Located just off the seawall (so accessible by foot or bicycle), Siwash Rock in Stanley Park makes for a great photo, especially in the afternoon or evening.
The rock is just a short walk along the seawall to the north of Third Beach.
Though beautiful, in part because it is a bit out of the way, Siwash Rock is not necessarily a destination in itself. It is, however, an impressive sight to see while walking around the seawall.
Access to the area around Siwash Rock is either from the seawall, or via a trail down from the main Stanley Park Drive road. You can’t actually get to the rock as it’s surrounded by water. You can walk past it though, along the seawall, which goes all the way around Stanley Park.
If you don’t want to walk a great distance, you can park at Third Beach and stroll counter-clockwise along the seawall back to Siwash Rock. In that direction the walk takes only a few minutes.
The other way to see Siwash Rock is via a lookout from overhead. If driving around the park along Stanley Park Drive, shortly after Prospect Point there’s the entrance to Merilees Trail which leads to Siwash Rock.
You’ll need to park your car at the parking lot a few hundred metres before the trail’s entrance, or a few hundred metres after, and then walk back. Or, if you park at Prospect Point, there’s a 2-km trail through the trees that will take you there.
Parking Tip: If you leave your vehicle in the parking lot a little ways past the entrance to the trail to Siwash Rock, by the giant Hollow Tree, make sure you have enough parking time still remaining. You have to pay for parking at Stanley Park, but at the parking lot just past Merilees Trail there is no meter to pay at, and the closest one is almost half a kilometre back up the road!
Photo Tip: Siwash Rock can be an amazing place to take photos of the sunset.
Second Beach is perfect for young children as it’s the one with the giant (and relatively inexpensive) outdoor swimming pool and kids’ play areas. It makes for a nice pit stop while cycling around the seawall with the family.
Click Second Beach for more information.
Third Beach at Stanley Park is one of Vancouver’s best beaches and offers a great place for a swim, suntan, or break from walking or cycling the seawall. Just a short walk to the north along the seawall from Third Beach is beautiful Siwash Rock.
If needing food or refreshments, an exceptional place to go is The Teahouse just a few steps up the hill.
Stanley Park Totem Poles
Stanley Park has a world famous collection of totem poles that all tour groups will stop at for photos.
PHOTO TIP: The totem poles at Brockton Point are in the sun in the afternoon, and especially the later part.
Bright Nights at Stanley Park
During the dark month of December Stanley Park is famous for its Bright Nights Christmas Lights, which feature some three million sparkling lights and hundreds of Christmas characters and displays. This is a must see event, especially for families with children.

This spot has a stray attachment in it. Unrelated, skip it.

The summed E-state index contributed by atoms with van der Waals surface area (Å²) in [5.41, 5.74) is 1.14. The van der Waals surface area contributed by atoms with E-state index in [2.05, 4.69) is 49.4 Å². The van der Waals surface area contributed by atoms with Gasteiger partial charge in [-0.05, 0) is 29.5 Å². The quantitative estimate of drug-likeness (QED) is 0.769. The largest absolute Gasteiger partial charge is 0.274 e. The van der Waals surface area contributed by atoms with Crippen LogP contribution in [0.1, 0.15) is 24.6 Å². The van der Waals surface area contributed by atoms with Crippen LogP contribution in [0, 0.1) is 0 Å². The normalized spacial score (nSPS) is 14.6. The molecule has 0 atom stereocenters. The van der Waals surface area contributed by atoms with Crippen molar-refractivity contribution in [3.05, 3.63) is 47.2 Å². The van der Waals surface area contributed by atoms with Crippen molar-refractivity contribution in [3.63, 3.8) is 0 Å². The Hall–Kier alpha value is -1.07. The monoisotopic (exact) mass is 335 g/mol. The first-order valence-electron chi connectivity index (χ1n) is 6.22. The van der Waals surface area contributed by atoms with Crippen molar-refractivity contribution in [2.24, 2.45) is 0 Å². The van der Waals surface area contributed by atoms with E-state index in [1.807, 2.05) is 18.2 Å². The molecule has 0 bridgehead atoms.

Admission to Bright Nights is by donation and proceeds go to supporting the BC Professional Fire Fighters Burn Fund. It’s a great cause, so give generously. Expect lots of people, and check out the Christmas Night Train.
Bright Nights at Stanley Park is well worth a visit, especially for children and people that don’t mind crowds!
Stanley Park Miniature Trains
In the middle of Stanley Park there is a wonderful miniature train attraction that’s open in the summer as well as during special holidays like Easter, Halloween and Christmas.
Click Stanley Park Miniature Railway for more information.
Stanley Park Pitch & Putt Golf
Stanley Park has a 3600-foot long 18-hole pitch and putt golf course. Each hole is between 120 and 300 feet in distance and the course is surrounded by beautiful rhododendron gardens.
Pitch & Putt Hours of Operation
The Pitch & Putt course at Stanley Park runs from the end of March until the fall. Hours of operation are 9:00 am until 8:00 pm.
Pitch & Putt Rates
Rates for the pitch and putt course are the following (although subject to change):
- Adult (age 19 – 64) – $14.25 per round or $77.50 for a monthly pass.
- Senior (age 65+) – $10.50 per round or $55.50 for a monthly pass.
- Youth (under 19 years of age) – $10.50 per round or $55.50 for a monthly pass.
Equipment can also be rented at the following rates:
- Putter – $2.00
- Wedge or Iron – $2.00
- Tee – $1.00
- Golf Ball – $2.00
For more information see the City of Vancouver‘s website about the venue.
General Stanley Park Tips
Below are some tips to help you make the most out of your visit at Stanley Park.
TIP #1: Don’t forget to pay for parking – the parking guys are fast with the fines. On the bright side, parking permits are good for throughout the park, so you can buy your ticket for the day in one part of the park and then drive to another part and not have to pay again.
TIP #2: If you plan to sit on a park bench for a while, take some nuts – the squirrels can be quite friendly if you find one.
TIP #3: An entertaining, informative and fun way to explore Stanley Park is on a walking tour. Forbidden Vancouver is a great local, family-run tour company that does guided walking tours around Stanley Park. They also do exceptional walking tours around Gastown and other parts of downtown Vancouver.
PHOTO TIP #1: There can be great sunsets from Second and Third Beaches, as well as from Siwash Rock.
PHOTO TIP #2: The City of Vancouver across the water from the south side of the park (from the Rowing Club on) is in the sun in the late afternoon (and evening in the summer).